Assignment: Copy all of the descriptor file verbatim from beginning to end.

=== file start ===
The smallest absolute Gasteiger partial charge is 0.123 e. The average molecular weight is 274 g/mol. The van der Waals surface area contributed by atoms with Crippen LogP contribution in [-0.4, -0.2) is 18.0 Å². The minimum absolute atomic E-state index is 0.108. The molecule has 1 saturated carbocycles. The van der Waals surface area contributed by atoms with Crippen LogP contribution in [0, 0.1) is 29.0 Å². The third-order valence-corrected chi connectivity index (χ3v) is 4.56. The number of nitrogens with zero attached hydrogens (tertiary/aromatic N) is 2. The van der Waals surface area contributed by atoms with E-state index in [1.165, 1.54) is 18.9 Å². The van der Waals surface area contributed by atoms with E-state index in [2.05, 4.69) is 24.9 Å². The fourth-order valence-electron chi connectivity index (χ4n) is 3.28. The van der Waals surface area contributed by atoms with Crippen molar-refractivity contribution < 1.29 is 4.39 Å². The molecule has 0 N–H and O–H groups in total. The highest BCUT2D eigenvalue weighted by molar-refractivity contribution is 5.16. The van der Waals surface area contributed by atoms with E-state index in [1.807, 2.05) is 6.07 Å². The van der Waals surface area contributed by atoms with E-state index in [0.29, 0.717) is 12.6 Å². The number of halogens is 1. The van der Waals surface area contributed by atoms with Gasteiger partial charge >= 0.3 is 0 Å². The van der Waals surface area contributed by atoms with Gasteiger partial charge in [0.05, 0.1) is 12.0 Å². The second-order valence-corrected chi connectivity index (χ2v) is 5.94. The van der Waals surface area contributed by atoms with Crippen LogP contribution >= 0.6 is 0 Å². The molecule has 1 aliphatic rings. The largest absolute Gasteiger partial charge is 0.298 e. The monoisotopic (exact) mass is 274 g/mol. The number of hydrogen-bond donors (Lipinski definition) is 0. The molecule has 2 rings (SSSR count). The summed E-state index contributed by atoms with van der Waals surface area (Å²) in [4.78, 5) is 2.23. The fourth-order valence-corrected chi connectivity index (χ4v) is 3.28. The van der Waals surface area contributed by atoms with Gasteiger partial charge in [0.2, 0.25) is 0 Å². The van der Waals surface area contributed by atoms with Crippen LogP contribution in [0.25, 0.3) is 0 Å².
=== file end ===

The smallest absolute Gasteiger partial charge is 0.123 e. The average molecular weight is 274 g/mol. The van der Waals surface area contributed by atoms with Crippen LogP contribution in [-0.4, -0.2) is 18.0 Å². The minimum absolute atomic E-state index is 0.108. The molecule has 1 saturated carbocycles. The van der Waals surface area contributed by atoms with Crippen LogP contribution in [0, 0.1) is 29.0 Å². The third-order valence-corrected chi connectivity index (χ3v) is 4.56. The number of nitrogens with zero attached hydrogens (tertiary/aromatic N) is 2. The van der Waals surface area contributed by atoms with E-state index in [1.165, 1.54) is 18.9 Å². The van der Waals surface area contributed by atoms with E-state index in [2.05, 4.69) is 24.9 Å². The fourth-order valence-electron chi connectivity index (χ4n) is 3.28. The van der Waals surface area contributed by atoms with Crippen molar-refractivity contribution < 1.29 is 4.39 Å². The molecule has 0 N–H and O–H groups in total. The highest BCUT2D eigenvalue weighted by molar-refractivity contribution is 5.16. The van der Waals surface area contributed by atoms with E-state index in [1.807, 2.05) is 6.07 Å². The van der Waals surface area contributed by atoms with E-state index in [0.29, 0.717) is 12.6 Å². The number of halogens is 1. The van der Waals surface area contributed by atoms with Gasteiger partial charge >= 0.3 is 0 Å². The van der Waals surface area contributed by atoms with Gasteiger partial charge in [0.05, 0.1) is 12.0 Å². The second-order valence-corrected chi connectivity index (χ2v) is 5.94. The van der Waals surface area contributed by atoms with Crippen LogP contribution >= 0.6 is 0 Å². The molecule has 1 aliphatic rings. The largest absolute Gasteiger partial charge is 0.298 e. The monoisotopic (exact) mass is 274 g/mol. The number of hydrogen-bond donors (Lipinski definition) is 0. The molecule has 2 rings (SSSR count). The summed E-state index contributed by atoms with van der Waals surface area (Å²) in [4.78, 5) is 2.23. The fourth-order valence-corrected chi connectivity index (χ4v) is 3.28. The van der Waals surface area contributed by atoms with Gasteiger partial charge in [0.2, 0.25) is 0 Å². The van der Waals surface area contributed by atoms with Crippen LogP contribution in [0.25, 0.3) is 0 Å².